SYMP 12-3 - Engineering ecosystems for resilience and reliability of microbially-mediated nutrient removal

Wednesday, August 10, 2011: 9:00 AM
Ballroom F, Austin Convention Center
Julie L. Zilles1, Luis Rodríguez1 and Angela Kent2, (1)University of Illinois Urbana Champaign, (2)Natural Resources and Environmental Sciences, University of Illinois at Urbana-Champaign, Urbana, IL

Microorganisms can mediate a wide range of chemical transformations with minimal inputs and are widely used for water treatment. Harnessing microorganisms in this way however requires not only that the microorganisms have the appropriate metabolic capabilities, but also that the conditions allow expression of those capabilities and, for reliable and sustained operation, that the desired microorganisms are competitive in the ecology of the system. Reliability engineering seeks to model complex systems and inform decisions related to improving reliability; for example, by identifying the steps which are most likely to fail and bolstering the system design in those areas. We seek to apply reliability engineering techniques to investigate the microbial community dynamics in an engineered ecosystem and thereby improve support for design and operation of such systems.

Our model system is denitrifying biofilters, which remove nitrate from subsurface agricultural drainage and release it as nitrogen gas. These biofilters consist of a trench filled with woodchips and two flow control structures installed at the outlet of subsurface tile drain systems in agricultural fields. From a microbial perspective, these biofilters slow the flow and provide appropriate conditions for denitrification (available carbon substrate and low oxygen). In both field-scale and laboratory-scale biofilters, we monitor relevant environmental parameters such as temperature, nitrate, and dissolved oxygen and characterize the bacterial, fungal, and denitrifying microbial communities using DNA fingerprinting techniques.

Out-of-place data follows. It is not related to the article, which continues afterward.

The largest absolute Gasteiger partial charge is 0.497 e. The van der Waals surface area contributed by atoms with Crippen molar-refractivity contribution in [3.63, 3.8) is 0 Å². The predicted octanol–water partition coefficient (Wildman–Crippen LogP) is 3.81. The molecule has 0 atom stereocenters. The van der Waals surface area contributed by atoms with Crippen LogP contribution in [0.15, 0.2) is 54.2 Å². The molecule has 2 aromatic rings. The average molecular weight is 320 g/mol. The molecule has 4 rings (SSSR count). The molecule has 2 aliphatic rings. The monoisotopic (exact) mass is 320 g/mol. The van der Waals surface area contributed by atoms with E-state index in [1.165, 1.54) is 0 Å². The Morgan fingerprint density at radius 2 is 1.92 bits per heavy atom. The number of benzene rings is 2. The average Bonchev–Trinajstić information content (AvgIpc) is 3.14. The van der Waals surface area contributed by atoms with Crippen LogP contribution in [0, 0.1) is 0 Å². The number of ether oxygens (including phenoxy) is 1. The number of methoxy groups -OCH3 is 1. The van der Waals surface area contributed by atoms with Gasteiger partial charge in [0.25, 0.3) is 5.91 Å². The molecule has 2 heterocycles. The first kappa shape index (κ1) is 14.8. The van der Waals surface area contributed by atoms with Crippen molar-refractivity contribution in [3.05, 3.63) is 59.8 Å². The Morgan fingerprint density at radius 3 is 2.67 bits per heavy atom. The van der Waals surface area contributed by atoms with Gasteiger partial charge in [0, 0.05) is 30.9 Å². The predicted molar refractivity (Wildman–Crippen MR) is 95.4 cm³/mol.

The denitrifying biofilters contain a complex microbial community which is structured by depth and shows a bi-annual pattern. Applying reliability engineering, we can define the mean time to failure for a given population as the average time interval before the population falls below detection. For example, at one location in a denitrifying biofilter, 375 individual microbial populations were detected in a temporal dataset covering 430 days. The persistence of individual populations varied from being detected on only one date to being detected in every sample. For approximately 20% of the populations, there was only one continuous period of detection, resulting in only one calculated time to failure, while other populations appeared and then fell below detection up to nine times during the study period. Our goal is to adapt reliability metrics such as mean time to failure for analysis of microbial population dynamics, to relate these metrics and environmental factors to performance, and through this approach to identify new metrics and approaches for designing and predicting reliability of denitrifying biofilters and other engineered ecosystems.

Copyright © . All rights reserved.
Banner photo by Flickr user greg westfall.